spruce tip jelly

For millennia, the people who live in this area have used the local conifers as a food source. Tips, cones and needles are edible and quite delicious when prepared well. Pine is the strongest and most acquired taste of the conifers with many likening the flavour to cleaning products. The spruces offer a more subdued and nuanced flavour and this recipe is one of my favourites.

I live in Dalhousie (Calgary, Alberta), and there are plenty of well established conifers and lilacs in the area which makes urban foraging an easy and sustainable adventure. Walking around the neighbourhood, I was able to collect enough spruce tips for several batches of spruce tip jelly. Foraging this delicious delicacy takes a thoughtful approach as an aggressive harvest could stunt a year’s worth of growth for the tree, but foraging several trees should not have an impact on any of them.

Peonies and lilacs can also be substituted for the spruce tips in this recipe with a much longer steeping time (12 hours). Make sure you wash your peony blooms carefully and use a fine sieve to ensure no critters make it into your jelly. This year I added some chilli peppers to some of the jars, as spicy peony jelly makes an interesting addition to my charcuterie boards. I’ve added a half cup of cabernet sauvignon to a batch as well, white fruity wines can be added instead of the robust reds.

Recipe by Arne Fulton, a semi-retired indigenous chef who loves suburban foraging for ingredients.

Spruce Tip Jelly

Wild spruce tips are foraged for their unique taste, then turned into an herbal jelly offering hints of lime. Delicious on a charcuterie board, this recipe requires five hours from start to finish.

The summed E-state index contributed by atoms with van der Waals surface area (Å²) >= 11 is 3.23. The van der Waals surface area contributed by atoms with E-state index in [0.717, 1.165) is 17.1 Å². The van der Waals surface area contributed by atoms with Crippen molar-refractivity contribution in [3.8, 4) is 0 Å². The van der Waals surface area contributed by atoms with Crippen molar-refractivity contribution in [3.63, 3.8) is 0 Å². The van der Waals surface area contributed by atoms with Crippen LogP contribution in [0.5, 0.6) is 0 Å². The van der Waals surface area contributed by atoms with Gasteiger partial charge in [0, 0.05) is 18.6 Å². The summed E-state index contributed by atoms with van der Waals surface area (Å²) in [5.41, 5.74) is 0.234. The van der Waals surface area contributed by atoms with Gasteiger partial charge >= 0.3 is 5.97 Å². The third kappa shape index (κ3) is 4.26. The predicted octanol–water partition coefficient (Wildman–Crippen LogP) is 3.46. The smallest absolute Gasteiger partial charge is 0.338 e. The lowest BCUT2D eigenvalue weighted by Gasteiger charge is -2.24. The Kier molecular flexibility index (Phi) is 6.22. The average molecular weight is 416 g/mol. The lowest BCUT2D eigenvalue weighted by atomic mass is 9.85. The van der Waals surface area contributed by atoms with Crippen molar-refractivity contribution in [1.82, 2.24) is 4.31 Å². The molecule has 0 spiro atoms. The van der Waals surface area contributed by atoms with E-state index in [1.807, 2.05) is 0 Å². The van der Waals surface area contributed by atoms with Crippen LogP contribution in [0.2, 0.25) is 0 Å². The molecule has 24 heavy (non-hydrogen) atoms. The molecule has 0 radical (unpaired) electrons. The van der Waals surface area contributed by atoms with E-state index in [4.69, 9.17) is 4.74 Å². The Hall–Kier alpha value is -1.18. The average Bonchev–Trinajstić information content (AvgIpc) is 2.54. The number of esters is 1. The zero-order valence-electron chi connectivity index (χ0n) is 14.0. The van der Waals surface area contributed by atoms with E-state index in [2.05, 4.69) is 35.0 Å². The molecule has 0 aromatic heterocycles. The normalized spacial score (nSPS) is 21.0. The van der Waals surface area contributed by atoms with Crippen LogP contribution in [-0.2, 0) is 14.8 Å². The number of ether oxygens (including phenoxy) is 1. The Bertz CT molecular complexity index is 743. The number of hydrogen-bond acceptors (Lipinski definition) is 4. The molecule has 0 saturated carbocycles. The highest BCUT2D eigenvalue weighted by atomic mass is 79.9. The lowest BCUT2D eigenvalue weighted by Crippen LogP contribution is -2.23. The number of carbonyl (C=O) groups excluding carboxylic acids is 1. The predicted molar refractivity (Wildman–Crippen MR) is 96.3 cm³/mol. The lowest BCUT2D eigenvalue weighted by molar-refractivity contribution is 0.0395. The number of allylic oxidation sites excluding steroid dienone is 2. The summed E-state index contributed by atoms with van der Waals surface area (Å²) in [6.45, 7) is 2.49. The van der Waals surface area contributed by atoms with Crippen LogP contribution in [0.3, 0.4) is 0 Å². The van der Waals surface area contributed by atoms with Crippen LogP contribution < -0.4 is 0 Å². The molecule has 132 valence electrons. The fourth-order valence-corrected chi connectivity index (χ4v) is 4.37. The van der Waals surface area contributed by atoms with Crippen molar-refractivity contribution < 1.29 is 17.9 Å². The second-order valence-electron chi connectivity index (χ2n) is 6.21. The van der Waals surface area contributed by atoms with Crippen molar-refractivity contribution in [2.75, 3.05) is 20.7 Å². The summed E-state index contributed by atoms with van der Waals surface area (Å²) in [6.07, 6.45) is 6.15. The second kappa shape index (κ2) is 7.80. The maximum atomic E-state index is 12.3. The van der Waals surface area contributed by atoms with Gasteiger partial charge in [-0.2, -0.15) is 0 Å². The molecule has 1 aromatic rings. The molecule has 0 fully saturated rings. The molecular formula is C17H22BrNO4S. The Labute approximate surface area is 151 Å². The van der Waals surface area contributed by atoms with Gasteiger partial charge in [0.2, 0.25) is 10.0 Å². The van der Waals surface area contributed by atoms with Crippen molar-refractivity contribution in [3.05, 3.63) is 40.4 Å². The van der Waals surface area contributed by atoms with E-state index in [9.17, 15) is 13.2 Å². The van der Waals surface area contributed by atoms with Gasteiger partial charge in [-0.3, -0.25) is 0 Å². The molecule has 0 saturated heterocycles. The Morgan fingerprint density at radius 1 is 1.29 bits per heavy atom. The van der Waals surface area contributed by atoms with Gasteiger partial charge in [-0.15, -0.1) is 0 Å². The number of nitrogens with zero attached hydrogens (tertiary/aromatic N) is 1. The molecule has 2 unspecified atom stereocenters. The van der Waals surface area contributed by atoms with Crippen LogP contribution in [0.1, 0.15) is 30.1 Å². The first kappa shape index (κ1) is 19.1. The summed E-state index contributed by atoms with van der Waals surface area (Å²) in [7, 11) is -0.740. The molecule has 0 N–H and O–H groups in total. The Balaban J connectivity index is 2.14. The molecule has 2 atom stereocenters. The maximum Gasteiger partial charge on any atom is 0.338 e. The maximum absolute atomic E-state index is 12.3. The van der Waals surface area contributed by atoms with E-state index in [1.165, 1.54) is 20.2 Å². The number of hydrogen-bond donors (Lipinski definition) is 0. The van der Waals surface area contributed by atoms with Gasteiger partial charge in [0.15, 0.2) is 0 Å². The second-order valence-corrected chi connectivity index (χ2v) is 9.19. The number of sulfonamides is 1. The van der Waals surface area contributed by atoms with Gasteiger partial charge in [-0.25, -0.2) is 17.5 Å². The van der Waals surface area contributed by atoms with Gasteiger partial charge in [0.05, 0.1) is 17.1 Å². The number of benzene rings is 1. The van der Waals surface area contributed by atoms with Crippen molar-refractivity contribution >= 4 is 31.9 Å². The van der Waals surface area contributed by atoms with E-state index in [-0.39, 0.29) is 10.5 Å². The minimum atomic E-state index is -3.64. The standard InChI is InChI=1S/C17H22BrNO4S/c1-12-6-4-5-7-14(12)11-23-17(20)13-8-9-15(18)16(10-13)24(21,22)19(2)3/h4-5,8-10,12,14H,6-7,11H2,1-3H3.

• 2-3 cups washed spruce tips
  • 6 cups water
  • 2-4 cups sugar, amount required is to your taste and how sweet you like it
  • 1 pkg pectin
  • 1 pea-sized ball of butter or margarine (to prevent foaming and boiling over)
  • 1/4 cup lemon juice, fresh preferably


  • Boil water and pour over cleaned spruce tips. Ensure all tips are covered. Allow to steep for 4 hours. The liquid may not be a palatable colour at this point but don't worry, good things happen later on.
  • Strain the spruce-tip water into your boiling pot. Gently press the tips to obtain as much liquid as possible without squishing them too much.
  • Bring the spruce tip water to a boil, add sugar, pectin and butter. Return to a hard boil. Add lemon juice. Return the liquid to a rolling boil. Cook the jelly until it is above 105 C (220 F). Experienced jelly makers can use other techniques to determine the consistency of their jelly such as the spoon test or the ice-water test.
  • Process or store as desired. For canning instructions, follow steps 2-5 on Savour Calgary's Pickled Carrots recipe.